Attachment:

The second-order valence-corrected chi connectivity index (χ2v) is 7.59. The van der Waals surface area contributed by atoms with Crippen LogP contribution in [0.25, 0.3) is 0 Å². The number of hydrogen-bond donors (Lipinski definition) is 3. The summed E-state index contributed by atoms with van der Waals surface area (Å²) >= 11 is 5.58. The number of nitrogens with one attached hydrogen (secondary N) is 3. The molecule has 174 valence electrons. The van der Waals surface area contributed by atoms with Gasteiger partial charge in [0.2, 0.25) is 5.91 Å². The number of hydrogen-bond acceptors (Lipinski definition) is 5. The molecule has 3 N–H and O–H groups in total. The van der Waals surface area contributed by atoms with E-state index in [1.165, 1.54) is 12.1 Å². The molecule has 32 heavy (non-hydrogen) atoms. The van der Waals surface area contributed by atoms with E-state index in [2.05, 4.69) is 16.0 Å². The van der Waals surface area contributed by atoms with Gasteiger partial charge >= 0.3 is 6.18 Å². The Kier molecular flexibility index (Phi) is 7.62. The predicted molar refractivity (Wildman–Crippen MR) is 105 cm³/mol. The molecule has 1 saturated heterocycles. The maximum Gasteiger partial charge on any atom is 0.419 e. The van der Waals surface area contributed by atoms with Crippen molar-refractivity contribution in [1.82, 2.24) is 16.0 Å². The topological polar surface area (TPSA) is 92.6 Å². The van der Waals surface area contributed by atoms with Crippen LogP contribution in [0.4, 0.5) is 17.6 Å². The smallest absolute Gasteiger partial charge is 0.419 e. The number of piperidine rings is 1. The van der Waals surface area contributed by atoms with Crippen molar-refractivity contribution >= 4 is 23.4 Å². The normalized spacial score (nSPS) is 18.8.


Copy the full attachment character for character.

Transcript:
The second-order valence-corrected chi connectivity index (χ2v) is 7.59. The van der Waals surface area contributed by atoms with Crippen LogP contribution in [0.25, 0.3) is 0 Å². The number of hydrogen-bond donors (Lipinski definition) is 3. The summed E-state index contributed by atoms with van der Waals surface area (Å²) >= 11 is 5.58. The number of nitrogens with one attached hydrogen (secondary N) is 3. The molecule has 174 valence electrons. The van der Waals surface area contributed by atoms with Gasteiger partial charge in [0.2, 0.25) is 5.91 Å². The number of hydrogen-bond acceptors (Lipinski definition) is 5. The molecule has 3 N–H and O–H groups in total. The van der Waals surface area contributed by atoms with E-state index in [1.165, 1.54) is 12.1 Å². The molecule has 32 heavy (non-hydrogen) atoms. The van der Waals surface area contributed by atoms with E-state index in [2.05, 4.69) is 16.0 Å². The van der Waals surface area contributed by atoms with Gasteiger partial charge >= 0.3 is 6.18 Å². The Kier molecular flexibility index (Phi) is 7.62. The predicted molar refractivity (Wildman–Crippen MR) is 105 cm³/mol. The molecule has 1 saturated heterocycles. The maximum Gasteiger partial charge on any atom is 0.419 e. The van der Waals surface area contributed by atoms with Crippen molar-refractivity contribution in [1.82, 2.24) is 16.0 Å². The topological polar surface area (TPSA) is 92.6 Å². The van der Waals surface area contributed by atoms with Crippen LogP contribution in [0.4, 0.5) is 17.6 Å². The smallest absolute Gasteiger partial charge is 0.419 e. The number of piperidine rings is 1. The van der Waals surface area contributed by atoms with Crippen molar-refractivity contribution >= 4 is 23.4 Å². The normalized spacial score (nSPS) is 18.8.